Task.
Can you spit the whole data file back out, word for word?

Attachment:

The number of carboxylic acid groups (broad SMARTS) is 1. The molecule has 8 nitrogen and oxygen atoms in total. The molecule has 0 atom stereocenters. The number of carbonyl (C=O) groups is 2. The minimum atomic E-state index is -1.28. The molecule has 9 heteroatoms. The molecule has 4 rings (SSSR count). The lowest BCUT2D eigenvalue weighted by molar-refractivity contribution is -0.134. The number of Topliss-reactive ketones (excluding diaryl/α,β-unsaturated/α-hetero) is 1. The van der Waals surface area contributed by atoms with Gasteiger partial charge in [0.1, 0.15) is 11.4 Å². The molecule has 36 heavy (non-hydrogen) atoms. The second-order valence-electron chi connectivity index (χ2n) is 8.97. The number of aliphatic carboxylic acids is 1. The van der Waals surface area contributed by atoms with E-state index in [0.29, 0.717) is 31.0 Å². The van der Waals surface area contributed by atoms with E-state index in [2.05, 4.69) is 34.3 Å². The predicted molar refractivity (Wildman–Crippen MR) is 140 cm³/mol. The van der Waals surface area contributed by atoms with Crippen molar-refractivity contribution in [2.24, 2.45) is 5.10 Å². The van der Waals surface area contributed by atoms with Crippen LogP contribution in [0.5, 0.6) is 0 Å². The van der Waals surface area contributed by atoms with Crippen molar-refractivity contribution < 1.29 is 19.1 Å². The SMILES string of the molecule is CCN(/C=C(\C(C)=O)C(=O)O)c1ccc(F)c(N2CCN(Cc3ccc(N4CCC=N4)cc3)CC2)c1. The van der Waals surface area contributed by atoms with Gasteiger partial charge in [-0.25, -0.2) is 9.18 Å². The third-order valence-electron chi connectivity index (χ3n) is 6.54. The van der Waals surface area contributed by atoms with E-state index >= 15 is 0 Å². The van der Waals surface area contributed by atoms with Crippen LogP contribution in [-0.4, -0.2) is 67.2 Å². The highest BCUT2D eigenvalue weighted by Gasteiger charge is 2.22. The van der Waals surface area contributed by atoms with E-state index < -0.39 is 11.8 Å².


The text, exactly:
The number of carboxylic acid groups (broad SMARTS) is 1. The molecule has 8 nitrogen and oxygen atoms in total. The molecule has 0 atom stereocenters. The number of carbonyl (C=O) groups is 2. The minimum atomic E-state index is -1.28. The molecule has 9 heteroatoms. The molecule has 4 rings (SSSR count). The lowest BCUT2D eigenvalue weighted by molar-refractivity contribution is -0.134. The number of Topliss-reactive ketones (excluding diaryl/α,β-unsaturated/α-hetero) is 1. The van der Waals surface area contributed by atoms with Gasteiger partial charge in [0.1, 0.15) is 11.4 Å². The molecule has 36 heavy (non-hydrogen) atoms. The second-order valence-electron chi connectivity index (χ2n) is 8.97. The number of aliphatic carboxylic acids is 1. The van der Waals surface area contributed by atoms with E-state index in [0.29, 0.717) is 31.0 Å². The van der Waals surface area contributed by atoms with E-state index in [2.05, 4.69) is 34.3 Å². The predicted molar refractivity (Wildman–Crippen MR) is 140 cm³/mol. The van der Waals surface area contributed by atoms with Crippen molar-refractivity contribution in [2.24, 2.45) is 5.10 Å². The van der Waals surface area contributed by atoms with Crippen LogP contribution in [0.5, 0.6) is 0 Å². The van der Waals surface area contributed by atoms with Crippen molar-refractivity contribution < 1.29 is 19.1 Å². The SMILES string of the molecule is CCN(/C=C(\C(C)=O)C(=O)O)c1ccc(F)c(N2CCN(Cc3ccc(N4CCC=N4)cc3)CC2)c1. The van der Waals surface area contributed by atoms with Gasteiger partial charge in [-0.25, -0.2) is 9.18 Å². The third-order valence-electron chi connectivity index (χ3n) is 6.54. The van der Waals surface area contributed by atoms with E-state index >= 15 is 0 Å². The van der Waals surface area contributed by atoms with Crippen LogP contribution in [-0.4, -0.2) is 67.2 Å². The highest BCUT2D eigenvalue weighted by Gasteiger charge is 2.22. The van der Waals surface area contributed by atoms with E-state index < -0.39 is 11.8 Å².